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  • #264876

    I originally wrote this in response to a post in Avian, but I think it’s important enough to post here as well, and I hope every nature photographer will read it :!:

    I think I am closer to understanding why many images posted on nature forums are too saturated (and too sharpened). It is because the photographer was shooting the camera in "Standard" mode, Nikon calls these Picture Controls, Canon calls them Picture Styles.

    By default when you buy your camera and take it home from the store, both Nikon and Canon cameras are set in "Standard" mode. "Standard" mode applies more saturation and contrast than the scene actually contains. For nature photography you should be using "Neutral" mode. "Neutral" will render the scene most accurately.

    There is one more thing you need to check. Even when you set your camera to "Neutral" mode the camera will still be applying some in camera sharpening. Even with the Nikon Neutral Picture Control selected the in camera sharpening is set to 1 (not 0). The sharpening is even stronger with the Nikon Standard Picture Control, in this case it is set to 3.

    I downloaded the Canon 7D manual and read the section on Picture Styles, and I see that Canon is exactly the same as Nikon in the sense that when using the Canon Standard Picture Style, in camera sharpening is also set to 3.

    The in camera sharpening can be turned off, and it should be turned off. One additional benefit of turning off in camera sharpening is you will no longer be sharpening noise.

    Also any in camera noise reduction should be turned off. The place to do sharpening, noise reduction, contrast & saturation is during post processing, not in the camera (unless you are shooting jpegs only). You should be in control of what amounts of each type of processing you want to do, if you leave it up to the camera, you have no idea what decisions the camera is making.

    You want your RAW file to be as neutral as possible so when you feed it into your post processing software of choice, whether it is Photoshop, or Lightroom, or Aperature, or Bridge, or whatever, that you are starting from neutral source. If you have already applied in camera changes, you are starting from a situation in which you may already have too much color & contrast & sharpening (and ironically noise).

    In camera "modes" (Picture Controls for Nikon and Picture Styles for Canon) and in camera sharpening are certainly the reason a lot of folks wind up with images that are over saturated and over sharpened.

    #309012

    Actually, for Canon I recommend Faithful picture style. The colours are the most accurate to what human eyes see in real life:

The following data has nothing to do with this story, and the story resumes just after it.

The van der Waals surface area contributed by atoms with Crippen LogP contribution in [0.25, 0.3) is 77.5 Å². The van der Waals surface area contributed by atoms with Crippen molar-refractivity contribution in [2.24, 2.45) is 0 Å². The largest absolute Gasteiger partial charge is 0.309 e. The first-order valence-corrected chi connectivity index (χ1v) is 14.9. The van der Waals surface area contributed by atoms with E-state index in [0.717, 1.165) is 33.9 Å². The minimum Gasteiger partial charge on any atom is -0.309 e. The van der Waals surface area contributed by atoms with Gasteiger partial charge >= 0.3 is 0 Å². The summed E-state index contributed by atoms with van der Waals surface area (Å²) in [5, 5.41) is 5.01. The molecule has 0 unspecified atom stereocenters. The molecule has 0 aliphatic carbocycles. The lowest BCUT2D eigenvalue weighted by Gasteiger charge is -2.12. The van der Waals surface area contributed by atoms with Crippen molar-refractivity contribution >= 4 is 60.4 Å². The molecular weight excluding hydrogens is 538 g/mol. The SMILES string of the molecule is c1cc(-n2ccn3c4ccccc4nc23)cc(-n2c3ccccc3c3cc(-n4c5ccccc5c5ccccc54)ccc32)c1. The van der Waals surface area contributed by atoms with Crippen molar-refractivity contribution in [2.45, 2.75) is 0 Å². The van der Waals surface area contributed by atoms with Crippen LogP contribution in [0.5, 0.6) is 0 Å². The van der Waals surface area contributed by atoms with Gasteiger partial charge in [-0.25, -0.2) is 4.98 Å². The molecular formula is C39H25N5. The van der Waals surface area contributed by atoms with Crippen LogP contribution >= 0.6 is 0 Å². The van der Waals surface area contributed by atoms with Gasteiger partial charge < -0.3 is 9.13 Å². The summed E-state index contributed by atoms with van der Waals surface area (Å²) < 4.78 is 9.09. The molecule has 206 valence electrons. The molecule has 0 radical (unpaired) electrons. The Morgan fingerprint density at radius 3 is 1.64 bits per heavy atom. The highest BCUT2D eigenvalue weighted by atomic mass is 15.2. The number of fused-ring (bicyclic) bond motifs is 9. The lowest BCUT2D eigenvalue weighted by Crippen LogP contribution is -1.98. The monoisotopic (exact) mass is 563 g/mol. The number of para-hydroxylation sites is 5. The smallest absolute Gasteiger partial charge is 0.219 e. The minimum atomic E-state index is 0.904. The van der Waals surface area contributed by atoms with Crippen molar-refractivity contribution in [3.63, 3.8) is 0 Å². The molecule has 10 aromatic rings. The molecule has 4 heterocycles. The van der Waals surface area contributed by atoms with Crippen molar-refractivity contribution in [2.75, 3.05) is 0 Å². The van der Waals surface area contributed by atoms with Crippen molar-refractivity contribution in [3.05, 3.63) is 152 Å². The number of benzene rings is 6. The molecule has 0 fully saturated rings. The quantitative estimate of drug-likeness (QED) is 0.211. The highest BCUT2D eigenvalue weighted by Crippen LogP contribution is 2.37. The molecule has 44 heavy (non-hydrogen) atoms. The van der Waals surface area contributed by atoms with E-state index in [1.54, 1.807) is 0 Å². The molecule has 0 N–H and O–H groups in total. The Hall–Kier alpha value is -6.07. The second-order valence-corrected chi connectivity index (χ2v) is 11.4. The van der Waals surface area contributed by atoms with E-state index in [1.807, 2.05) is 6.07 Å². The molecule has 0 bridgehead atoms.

http://www.imaging-resource.com/PRODS/E40D/E40DPICTURESTYLES.HTM

    I have recently changed from Neutral to Faithful after watching Canon 7D tutorial (I posted the video clip in this forum a couple of weeks ago). Canon is recommending serious photographers to use Faithful picture style.

    here are some comparison:

    http://www.canon.co.jp/imaging/picturestyle/style/faithful.html

    I agree that sharpening and noise reduction should be turn off in camera, just do them in post processing.

    Cheers,
    SC

    #309077

    If you are Tiger Woods you may not select "faithful" :P

    #309079

    Glad that he is not Canon user so there is no "faithful" in his camera and his picture controls or styles setting is "digression". :D

    #309083
    Profile photo of LuennyLuenny
    Member

    Thanks for the tips Con. Will go back and try tonight. This could be the reason why some of my pictures are so noisy.

    #309086
    Profile photo of tridenttrident
    Member

    Con,
    Thanks. Think I like Tiger’s camera can select "Cocktail Waitress" :D

    #309177

    Con,
    Thanks for the heads-up. Will try out these settings too!

    #309204
    Profile photo of frankiefrankie
    Spectator

    Also any in camera noise reduction should be turned off. The place to do sharpening, noise reduction, contrast & saturation is during post processing, not in the camera (unless you are shooting jpegs only). You should be in control of what amounts of each type of processing you want to do, if you leave it up to the camera, you have no idea what decisions the camera is making.

    Hi ! Con,
    Thanks for the write up, just a question here regarding the Noise reduction, in my D300, 2 NR are in the menu, namely long expo NR & High ISO NR, must I turn both off as what you suggested ?

    Regrads,

    frankie

    #309193

    Hi Frankie,

    I do and that’s what I recommend :nodding:

    #309221
    Profile photo of JRCJRC
    Member

    Hi Frankie,

    If you use NX2 you can also desactivate most of the camera settings which are recorded in your NEF files, NR included.

    Cheers
    JR

    #309366
    Profile photo of Olesen, BjornOlesen, Bjorn
    Spectator

    Good points, just corrected mine…

    Bjorn

    #309867
    Profile photo of erictanerictan
    Member

    hi con, thanks for very useful insights to handling my pics…. have immediately changed to neutral… :D
    just one question: when i do sharpening in PS, and apply sharpening to the whole pic, wouldn’t i be sharpening the noise too?
    or do i need to apply mask to the outside area and sharpen the bird only?

    thanks
    eric :)

    #310301

    Hi Eric,

    Yes, if you sharpen the whole picture you will also sharpen the noise. Sharpening the entire picture is not a problem though if the iso at which you are shooting is rather clean, then there isn’t enough noise to worry about.

    However if you are at a more agressive iso, then it would be worth the extra effort to mask the subject and denoise only the background and then only sharpen the subject.

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